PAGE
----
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Cold temperatures, coupled with high use of electricity, have prompted the Electric Reliability Council of Texas to announce an energy emergency alert and to implement the first two stages of its steps to protect the grid.

Power warnings are issued by the regional electric grid operator when it’s likely that rotating outages will be needed.

"We have brought on all available electric generation and have deployed all demand response programs that have contracted with ERCOT to reduce electric use in emergency situations," said Dan Woodfin, ERCOT director of system operations. "Conditions appear to be improving at this time, and we do not expect to implement rotating outages this morning.”

Rotating outages are controlled, temporary interruptions of electrical service initiated by each utility when supplies of reserve power are exhausted. Without this safety precaution, generators would overload and begin shutting down to avoid damage, risking a domino effect and a region-wide outage.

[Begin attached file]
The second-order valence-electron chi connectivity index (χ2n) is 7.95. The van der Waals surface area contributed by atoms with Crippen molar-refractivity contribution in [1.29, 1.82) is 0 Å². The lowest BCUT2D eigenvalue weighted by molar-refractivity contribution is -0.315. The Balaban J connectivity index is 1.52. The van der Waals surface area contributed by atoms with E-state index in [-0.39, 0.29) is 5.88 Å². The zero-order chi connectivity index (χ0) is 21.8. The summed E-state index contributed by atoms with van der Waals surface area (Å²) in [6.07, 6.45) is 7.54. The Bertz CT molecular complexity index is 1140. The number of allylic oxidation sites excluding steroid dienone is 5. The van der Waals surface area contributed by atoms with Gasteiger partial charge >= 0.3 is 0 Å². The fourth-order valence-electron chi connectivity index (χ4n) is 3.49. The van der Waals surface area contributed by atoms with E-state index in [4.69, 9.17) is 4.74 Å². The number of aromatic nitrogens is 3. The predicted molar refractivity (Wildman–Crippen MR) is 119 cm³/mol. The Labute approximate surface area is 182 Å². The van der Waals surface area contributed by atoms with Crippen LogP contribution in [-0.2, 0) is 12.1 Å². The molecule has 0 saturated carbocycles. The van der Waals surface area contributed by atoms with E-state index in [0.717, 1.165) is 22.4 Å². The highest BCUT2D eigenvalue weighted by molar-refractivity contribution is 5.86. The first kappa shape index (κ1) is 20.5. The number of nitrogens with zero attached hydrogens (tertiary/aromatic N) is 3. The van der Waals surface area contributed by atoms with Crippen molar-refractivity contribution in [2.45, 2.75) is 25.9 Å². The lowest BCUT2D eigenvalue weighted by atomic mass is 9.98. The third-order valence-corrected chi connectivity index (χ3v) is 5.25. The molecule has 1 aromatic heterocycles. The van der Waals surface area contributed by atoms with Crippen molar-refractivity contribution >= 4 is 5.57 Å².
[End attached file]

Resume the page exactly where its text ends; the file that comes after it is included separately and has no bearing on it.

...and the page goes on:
Rotating outages primarily affect residential neighborhoods and small businesses, but do not typically include critical-need customers such as hospitals and nursing homes.

The outages are typically limited to 10 to 45 minutes before being rotated to a different neighborhood. Some customers may experience longer outages if power surges cause equipment failure during the restoration process.

Customers can minimize power surges by turning off appliances, lights and other equipment, except for one task light to determine when power has been restored.

Customers are also encouraged to help out until reserves are restored to target levels by:

  • Keeping their thermostats as low as comfortable, preferably no higher than 68 degrees.
  • Turning off and unplugging non-essential lights and appliances.
  • Avoiding running large appliances such as washers, dryers and electric ovens during peak demand hours (6-9 a.m. and 4-8 p.m.).
  • Closing shades and blinds at night to reduce the amount of heat loss through windows.
  • Businesses should minimize their use of electric lighting and electricity-consuming equipment as much as possible.
  • Large consumers of electricity should consider shutting down or reducing non-essential production processes.

For more information and conservation tip, visit powertosavetexas.org.

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